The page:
Faculty advisor Ariel Shwayder believes the dedicated support team of University of Michigan faculty advisors, research librarians, and communications specialists each Tauber students come with “allows [them] to dig into the topic(s) more deeply and have more impact. It also creates a structure around the team project.” In this case, both Estrada Garcia and Colameo made special acknowledgement of the academic resources available through the Michigan Ross Kresge Library, and librarian Halley Todd’s assistance in gathering academic papers and journal articles relating to predictive analytics in manufacturing, which helped them better understand the steps necessary to implement machine learning. And for the first time this year, the support team expanded to include a Tauber alumnus as mentor. Estrada Garcia shared that Jim Beaver (MSCM '12), Commodity Sourcing Manager at Parker Hannifin, counseled the team on networking and project management, and “his insights allowed us to be more efficient throughout the project.”

The team’s work was also enriched by visiting the Whirlpool manufacturing plant in Tennessee, where Estrada Garcia and Colameo learned more about the specific equipment they would focus on, and spoke with a range of stakeholders, including process engineers, financial analysts, and maintenance workers. Colameo asserts that “getting support from operators on the manufacturing floor was critical to our success. They were knowledgeable about the machinery, and genuinely wanted to make things better. Their insights and observations were invaluable in generating our hypotheses and directing us to trouble areas that needed improvement.”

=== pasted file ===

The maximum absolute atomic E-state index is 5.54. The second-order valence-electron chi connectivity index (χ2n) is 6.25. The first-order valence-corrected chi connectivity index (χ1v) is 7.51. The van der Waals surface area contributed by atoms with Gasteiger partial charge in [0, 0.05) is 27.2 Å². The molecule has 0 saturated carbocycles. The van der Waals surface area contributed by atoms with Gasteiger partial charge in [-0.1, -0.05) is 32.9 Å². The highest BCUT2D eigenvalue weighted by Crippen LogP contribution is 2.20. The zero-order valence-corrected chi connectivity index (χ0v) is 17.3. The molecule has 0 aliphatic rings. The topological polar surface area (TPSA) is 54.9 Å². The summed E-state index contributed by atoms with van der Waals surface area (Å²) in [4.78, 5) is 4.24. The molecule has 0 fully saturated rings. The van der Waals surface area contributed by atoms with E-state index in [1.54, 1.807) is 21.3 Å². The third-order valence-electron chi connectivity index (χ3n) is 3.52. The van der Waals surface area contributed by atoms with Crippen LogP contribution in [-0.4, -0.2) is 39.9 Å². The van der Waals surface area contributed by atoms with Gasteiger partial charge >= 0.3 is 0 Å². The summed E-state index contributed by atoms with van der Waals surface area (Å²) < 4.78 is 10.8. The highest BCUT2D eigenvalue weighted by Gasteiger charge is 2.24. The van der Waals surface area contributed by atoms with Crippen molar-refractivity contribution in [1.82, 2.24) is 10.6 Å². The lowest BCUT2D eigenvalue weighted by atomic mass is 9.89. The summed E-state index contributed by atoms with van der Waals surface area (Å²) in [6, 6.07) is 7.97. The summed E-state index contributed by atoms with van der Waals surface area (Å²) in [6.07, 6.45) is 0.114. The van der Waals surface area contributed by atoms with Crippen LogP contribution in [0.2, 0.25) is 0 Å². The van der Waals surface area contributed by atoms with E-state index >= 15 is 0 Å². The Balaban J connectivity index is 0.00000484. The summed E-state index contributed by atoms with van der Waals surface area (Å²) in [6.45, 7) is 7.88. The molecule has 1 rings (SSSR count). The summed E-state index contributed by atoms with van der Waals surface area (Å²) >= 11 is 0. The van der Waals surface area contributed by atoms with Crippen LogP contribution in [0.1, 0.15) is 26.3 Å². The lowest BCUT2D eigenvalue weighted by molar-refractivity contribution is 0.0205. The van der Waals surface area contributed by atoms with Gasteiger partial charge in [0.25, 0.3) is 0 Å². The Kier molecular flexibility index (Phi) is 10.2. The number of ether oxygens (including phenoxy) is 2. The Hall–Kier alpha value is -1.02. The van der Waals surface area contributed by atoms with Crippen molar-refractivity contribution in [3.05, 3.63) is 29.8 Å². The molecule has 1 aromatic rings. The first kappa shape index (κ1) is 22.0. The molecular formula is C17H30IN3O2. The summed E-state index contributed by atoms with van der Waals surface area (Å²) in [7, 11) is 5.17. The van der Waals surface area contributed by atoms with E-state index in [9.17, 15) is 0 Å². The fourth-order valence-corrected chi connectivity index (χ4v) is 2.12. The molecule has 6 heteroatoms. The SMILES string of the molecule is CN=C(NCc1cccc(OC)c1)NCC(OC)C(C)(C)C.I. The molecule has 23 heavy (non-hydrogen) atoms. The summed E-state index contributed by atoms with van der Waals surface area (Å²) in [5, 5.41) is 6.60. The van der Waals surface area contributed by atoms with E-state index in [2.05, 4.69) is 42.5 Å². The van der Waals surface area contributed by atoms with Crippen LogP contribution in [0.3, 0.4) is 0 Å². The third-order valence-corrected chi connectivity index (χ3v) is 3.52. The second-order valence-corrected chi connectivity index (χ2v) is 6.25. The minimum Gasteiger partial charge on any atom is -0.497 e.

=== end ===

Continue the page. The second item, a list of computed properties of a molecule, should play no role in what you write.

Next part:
Team Benefits

The opportunity to apply classroom learning in a real-world setting had multiple benefits for this team. Estrada Garcia cited better understanding of the complex nature of manufacturing, which underscored how conflicting priorities can impede progress. He also noted, “Getting things right the first time around matters, and there are no trivial tasks. Everything needs to be done with an end goal in mind, and ensuring that everything will work together.”